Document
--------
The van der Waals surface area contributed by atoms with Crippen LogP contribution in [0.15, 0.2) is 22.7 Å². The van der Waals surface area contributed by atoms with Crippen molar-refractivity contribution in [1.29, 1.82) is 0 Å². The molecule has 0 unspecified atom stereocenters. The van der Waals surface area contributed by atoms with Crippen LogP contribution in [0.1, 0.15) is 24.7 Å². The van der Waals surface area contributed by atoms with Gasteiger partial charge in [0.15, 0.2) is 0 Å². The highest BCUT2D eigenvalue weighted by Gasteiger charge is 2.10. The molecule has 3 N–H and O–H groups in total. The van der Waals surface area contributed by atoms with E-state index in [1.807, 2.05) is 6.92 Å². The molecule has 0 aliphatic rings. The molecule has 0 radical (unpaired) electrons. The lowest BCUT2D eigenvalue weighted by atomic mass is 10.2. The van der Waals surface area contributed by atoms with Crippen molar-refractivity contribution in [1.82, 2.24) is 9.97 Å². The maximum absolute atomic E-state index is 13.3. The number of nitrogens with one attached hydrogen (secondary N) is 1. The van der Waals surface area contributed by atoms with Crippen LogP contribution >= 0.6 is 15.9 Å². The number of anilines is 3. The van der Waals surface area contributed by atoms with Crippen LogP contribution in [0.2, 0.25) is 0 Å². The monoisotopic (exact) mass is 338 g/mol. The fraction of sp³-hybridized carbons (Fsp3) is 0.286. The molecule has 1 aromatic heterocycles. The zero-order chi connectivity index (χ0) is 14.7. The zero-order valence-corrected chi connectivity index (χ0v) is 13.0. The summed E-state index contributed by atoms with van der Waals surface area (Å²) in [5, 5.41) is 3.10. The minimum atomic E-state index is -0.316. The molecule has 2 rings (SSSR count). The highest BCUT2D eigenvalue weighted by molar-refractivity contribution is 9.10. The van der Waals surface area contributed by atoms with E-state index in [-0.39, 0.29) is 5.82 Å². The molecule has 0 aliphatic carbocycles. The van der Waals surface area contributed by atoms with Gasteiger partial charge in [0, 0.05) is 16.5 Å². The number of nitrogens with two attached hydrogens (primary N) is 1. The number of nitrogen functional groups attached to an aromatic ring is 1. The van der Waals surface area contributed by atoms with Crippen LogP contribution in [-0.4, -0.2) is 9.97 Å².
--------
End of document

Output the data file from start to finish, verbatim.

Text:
The van der Waals surface area contributed by atoms with Crippen LogP contribution in [0.15, 0.2) is 22.7 Å². The van der Waals surface area contributed by atoms with Crippen molar-refractivity contribution in [1.29, 1.82) is 0 Å². The molecule has 0 unspecified atom stereocenters. The van der Waals surface area contributed by atoms with Crippen LogP contribution in [0.1, 0.15) is 24.7 Å². The van der Waals surface area contributed by atoms with Gasteiger partial charge in [0.15, 0.2) is 0 Å². The highest BCUT2D eigenvalue weighted by Gasteiger charge is 2.10. The molecule has 3 N–H and O–H groups in total. The van der Waals surface area contributed by atoms with E-state index in [1.807, 2.05) is 6.92 Å². The molecule has 0 aliphatic rings. The molecule has 0 radical (unpaired) electrons. The lowest BCUT2D eigenvalue weighted by atomic mass is 10.2. The van der Waals surface area contributed by atoms with Crippen molar-refractivity contribution in [1.82, 2.24) is 9.97 Å². The maximum absolute atomic E-state index is 13.3. The number of nitrogens with one attached hydrogen (secondary N) is 1. The van der Waals surface area contributed by atoms with Crippen LogP contribution >= 0.6 is 15.9 Å². The number of anilines is 3. The van der Waals surface area contributed by atoms with Crippen LogP contribution in [0.2, 0.25) is 0 Å². The monoisotopic (exact) mass is 338 g/mol. The fraction of sp³-hybridized carbons (Fsp3) is 0.286. The molecule has 1 aromatic heterocycles. The zero-order chi connectivity index (χ0) is 14.7. The zero-order valence-corrected chi connectivity index (χ0v) is 13.0. The summed E-state index contributed by atoms with van der Waals surface area (Å²) in [5, 5.41) is 3.10. The minimum atomic E-state index is -0.316. The molecule has 2 rings (SSSR count). The highest BCUT2D eigenvalue weighted by molar-refractivity contribution is 9.10. The van der Waals surface area contributed by atoms with E-state index in [-0.39, 0.29) is 5.82 Å². The molecule has 0 aliphatic carbocycles. The van der Waals surface area contributed by atoms with Gasteiger partial charge in [0, 0.05) is 16.5 Å². The number of nitrogens with two attached hydrogens (primary N) is 1. The number of nitrogen functional groups attached to an aromatic ring is 1. The van der Waals surface area contributed by atoms with Crippen LogP contribution in [-0.4, -0.2) is 9.97 Å².